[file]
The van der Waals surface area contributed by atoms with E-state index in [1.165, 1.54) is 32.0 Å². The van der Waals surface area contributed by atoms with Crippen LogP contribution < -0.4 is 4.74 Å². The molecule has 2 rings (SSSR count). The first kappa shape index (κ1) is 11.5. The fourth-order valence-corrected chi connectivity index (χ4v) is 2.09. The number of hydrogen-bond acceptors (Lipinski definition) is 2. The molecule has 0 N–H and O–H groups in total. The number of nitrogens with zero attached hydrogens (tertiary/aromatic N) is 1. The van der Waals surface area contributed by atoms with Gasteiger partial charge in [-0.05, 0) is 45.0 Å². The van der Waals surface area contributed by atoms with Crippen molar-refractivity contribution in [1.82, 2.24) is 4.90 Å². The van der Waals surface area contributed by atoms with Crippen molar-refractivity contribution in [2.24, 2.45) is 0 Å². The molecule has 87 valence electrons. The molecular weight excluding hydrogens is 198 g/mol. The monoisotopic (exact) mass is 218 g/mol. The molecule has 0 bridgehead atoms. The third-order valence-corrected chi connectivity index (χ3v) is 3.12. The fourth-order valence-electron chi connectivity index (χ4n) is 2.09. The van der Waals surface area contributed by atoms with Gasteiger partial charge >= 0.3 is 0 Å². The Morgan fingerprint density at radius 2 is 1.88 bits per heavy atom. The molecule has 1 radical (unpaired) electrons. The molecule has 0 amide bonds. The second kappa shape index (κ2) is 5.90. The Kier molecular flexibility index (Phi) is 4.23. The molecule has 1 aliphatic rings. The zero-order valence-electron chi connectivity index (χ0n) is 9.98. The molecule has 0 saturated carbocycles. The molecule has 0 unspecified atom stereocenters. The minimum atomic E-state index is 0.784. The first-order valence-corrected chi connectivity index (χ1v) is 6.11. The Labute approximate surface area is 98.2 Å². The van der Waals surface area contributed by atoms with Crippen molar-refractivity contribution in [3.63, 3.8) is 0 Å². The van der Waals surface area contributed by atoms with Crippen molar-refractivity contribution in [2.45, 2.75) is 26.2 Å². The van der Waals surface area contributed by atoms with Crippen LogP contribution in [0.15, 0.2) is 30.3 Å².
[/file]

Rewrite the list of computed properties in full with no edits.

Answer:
The van der Waals surface area contributed by atoms with E-state index in [1.165, 1.54) is 32.0 Å². The van der Waals surface area contributed by atoms with Crippen LogP contribution < -0.4 is 4.74 Å². The molecule has 2 rings (SSSR count). The first kappa shape index (κ1) is 11.5. The fourth-order valence-corrected chi connectivity index (χ4v) is 2.09. The number of hydrogen-bond acceptors (Lipinski definition) is 2. The molecule has 0 N–H and O–H groups in total. The number of nitrogens with zero attached hydrogens (tertiary/aromatic N) is 1. The van der Waals surface area contributed by atoms with Gasteiger partial charge in [-0.05, 0) is 45.0 Å². The van der Waals surface area contributed by atoms with Crippen molar-refractivity contribution in [1.82, 2.24) is 4.90 Å². The van der Waals surface area contributed by atoms with Crippen molar-refractivity contribution in [2.24, 2.45) is 0 Å². The molecule has 87 valence electrons. The molecular weight excluding hydrogens is 198 g/mol. The monoisotopic (exact) mass is 218 g/mol. The molecule has 0 bridgehead atoms. The third-order valence-corrected chi connectivity index (χ3v) is 3.12. The fourth-order valence-electron chi connectivity index (χ4n) is 2.09. The van der Waals surface area contributed by atoms with Gasteiger partial charge >= 0.3 is 0 Å². The Morgan fingerprint density at radius 2 is 1.88 bits per heavy atom. The molecule has 1 radical (unpaired) electrons. The molecule has 0 amide bonds. The second kappa shape index (κ2) is 5.90. The Kier molecular flexibility index (Phi) is 4.23. The molecule has 1 aliphatic rings. The zero-order valence-electron chi connectivity index (χ0n) is 9.98. The molecule has 0 saturated carbocycles. The molecule has 0 unspecified atom stereocenters. The minimum atomic E-state index is 0.784. The first-order valence-corrected chi connectivity index (χ1v) is 6.11. The Labute approximate surface area is 98.2 Å². The van der Waals surface area contributed by atoms with Crippen molar-refractivity contribution in [3.63, 3.8) is 0 Å². The van der Waals surface area contributed by atoms with Crippen molar-refractivity contribution in [2.45, 2.75) is 26.2 Å². The van der Waals surface area contributed by atoms with Crippen LogP contribution in [0.15, 0.2) is 30.3 Å².